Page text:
A trainer can set up any new tool to collect relevant information with minimum overhead to users. A coach encourages feedback on simplifying processes.



4. Collect accurate data to help management decision making

An advantage of computer systems instead of manual systems, is management now has more data available to make better decisions. Number of requests, summaries of estimates, etc. A learning from software teams is that measuring queue length can help managers improve productivity and “flow”.  Because so much can be measured, does not imply that all measurements are meaningful to business objectives. Data coaching and statistical analysis can help.


Coaching helps managers discern useful information from distracting information.



5. Push responsibility and control lower down in the organisation

In software, measuring results after a 2 week sprint can help the team to correct its *own* processes and estimates, without need of management to do this work. This approach to empowering teams  improves  the morale, creativity and job satisfaction and results of a team.


Coaching, as tools and processes are implemented,  is required for both management and teams to move to this model.


How is the Software industry a model for non-tech?

All  companies are becoming tech companies - all companies leverage  more and more IT technology to manage their operation.


Software companies have been solving problems that all businesses are starting to encounter, especially around information processing, team efficiency  and managing change.

Over the last 5 years, the process of delivering quality software by teams has dramatically changed. The new processes - called "Agile" or "Lean"  or "Continuous delivery"  -  by managing queues, have improved the speed that  software is delivered. Remember when there was new Window release every 3 years? The agile approaches explain why we see a continual stream of (incremental) changes to the software we use everyday, such as gmail, Facebook, Amazon, etc.  Agile practices are widely used by Christchurch tech firms and are now being adopted by our NZ government departments as they roll out software information systems.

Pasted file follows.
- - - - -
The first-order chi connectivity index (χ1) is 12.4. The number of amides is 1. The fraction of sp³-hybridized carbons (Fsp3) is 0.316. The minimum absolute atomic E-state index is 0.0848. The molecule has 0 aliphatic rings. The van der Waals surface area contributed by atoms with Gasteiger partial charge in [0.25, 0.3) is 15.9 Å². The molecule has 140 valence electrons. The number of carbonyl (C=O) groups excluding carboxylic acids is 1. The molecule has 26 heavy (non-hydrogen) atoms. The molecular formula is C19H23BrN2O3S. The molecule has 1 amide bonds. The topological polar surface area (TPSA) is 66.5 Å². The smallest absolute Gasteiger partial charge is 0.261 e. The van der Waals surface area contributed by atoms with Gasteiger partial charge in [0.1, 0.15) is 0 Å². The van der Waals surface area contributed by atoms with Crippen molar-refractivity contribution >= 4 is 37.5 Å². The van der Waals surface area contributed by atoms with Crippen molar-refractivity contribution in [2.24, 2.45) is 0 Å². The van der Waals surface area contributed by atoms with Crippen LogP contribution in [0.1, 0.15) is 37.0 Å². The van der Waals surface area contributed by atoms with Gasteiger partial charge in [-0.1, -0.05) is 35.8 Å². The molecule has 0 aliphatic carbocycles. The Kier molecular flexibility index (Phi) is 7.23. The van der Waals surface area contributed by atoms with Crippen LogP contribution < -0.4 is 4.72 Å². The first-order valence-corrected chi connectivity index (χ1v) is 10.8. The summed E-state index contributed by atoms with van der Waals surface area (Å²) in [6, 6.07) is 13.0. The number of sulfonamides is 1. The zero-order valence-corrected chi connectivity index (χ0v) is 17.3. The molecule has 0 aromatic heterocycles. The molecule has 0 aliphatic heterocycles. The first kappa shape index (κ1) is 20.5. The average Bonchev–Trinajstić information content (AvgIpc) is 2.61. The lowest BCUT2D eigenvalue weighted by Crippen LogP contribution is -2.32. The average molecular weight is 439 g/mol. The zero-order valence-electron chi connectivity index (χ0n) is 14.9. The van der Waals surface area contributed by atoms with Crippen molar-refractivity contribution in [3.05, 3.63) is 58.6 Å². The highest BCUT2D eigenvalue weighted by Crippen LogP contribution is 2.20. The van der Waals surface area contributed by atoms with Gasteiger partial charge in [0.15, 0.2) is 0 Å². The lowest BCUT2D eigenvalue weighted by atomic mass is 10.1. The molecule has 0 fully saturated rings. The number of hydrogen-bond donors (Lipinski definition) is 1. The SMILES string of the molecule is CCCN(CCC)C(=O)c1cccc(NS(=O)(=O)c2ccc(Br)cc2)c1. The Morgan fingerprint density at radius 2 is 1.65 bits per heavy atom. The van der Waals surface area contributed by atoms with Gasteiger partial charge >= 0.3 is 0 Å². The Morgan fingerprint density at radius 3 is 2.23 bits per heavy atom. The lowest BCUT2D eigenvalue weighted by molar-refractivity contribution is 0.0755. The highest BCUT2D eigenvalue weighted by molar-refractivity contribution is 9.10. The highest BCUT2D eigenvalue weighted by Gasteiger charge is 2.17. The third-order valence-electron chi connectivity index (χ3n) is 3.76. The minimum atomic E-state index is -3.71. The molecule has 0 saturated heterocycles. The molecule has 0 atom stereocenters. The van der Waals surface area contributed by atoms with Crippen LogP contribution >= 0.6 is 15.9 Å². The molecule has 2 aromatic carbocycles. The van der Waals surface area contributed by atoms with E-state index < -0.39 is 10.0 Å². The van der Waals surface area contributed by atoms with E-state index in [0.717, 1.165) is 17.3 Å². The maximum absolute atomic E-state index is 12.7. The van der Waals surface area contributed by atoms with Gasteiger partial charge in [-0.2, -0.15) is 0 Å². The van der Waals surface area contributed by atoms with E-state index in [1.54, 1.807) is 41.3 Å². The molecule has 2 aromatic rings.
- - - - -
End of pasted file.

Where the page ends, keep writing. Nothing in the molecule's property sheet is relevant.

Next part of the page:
This implies that when making changes in an organisation, "smaller and frequent" is more likely to succeed that "bigger and less frequent".  Tech companies know that the  bigger a change you make, the more likely it will not work.  Software development best practice recognise that the  key to embracing change is “small batches” ( i.e. reducing queue lengths). Start with a solution to a small problem, implement it out quickly, validate it, find out what needs changing, make changes, and release the updated solution quickly. Repeat. This “small batch” approach works for information systems because software is malleable - it can be changed quickly - so the “small batch”  approach means that we embrace change.  Try out solutions. If you can quickly correct, you need not fear failure.  


These processes & tools both improve productivity of staff and aid management decision makers by providing accurate data.   


Examples

Some of software company  practices and tools  can be applied to non-tech businesses here in Christchurch now.  We are lucky in that there is a wide range of tools and trainers that can help. The tools tech companies employ match their new ways of  managing information. I will give a few examples from the tool line I am most familiar with - Atlassian. Atlassian tools are configurable, flexible, well supported, scalable and have competitive price points.

  1. Service desk, knowledge base and  portal to record all requests for work and SLA of Service Desk agents.   Used for any service provided by the company, either within or to customers.    

  2. Task Management - JIRA tracks who is doing what,  the status off all tasks.

  3. Knowledge base - create a Confluence wiki for all documents that can be viewed and updated by any staff

  4. Asset Management - track all assets in your company through JIRA 

  5. HR, legal, finance, operations: JIRA core tracks workflows

  6. IT service desk - Service desk specifically for your internal IT department

Costs:  Configurable software tools such as  JIRA core, Service Desk, running as software as a service,  are significantly lower than IT solutions from the past.

Conclusion

 Cost effective process improvements  now used by the software industry can be applied easily to reduce the overhead costs of our non-tech businesses.  These improvements are  accomplished by coaching, training and implementing tools,  in small batches. Besides saving money, improving decision making and improving customer service, these improvements will help future-proof our non-tech businesses against disruptive changes in the business environment.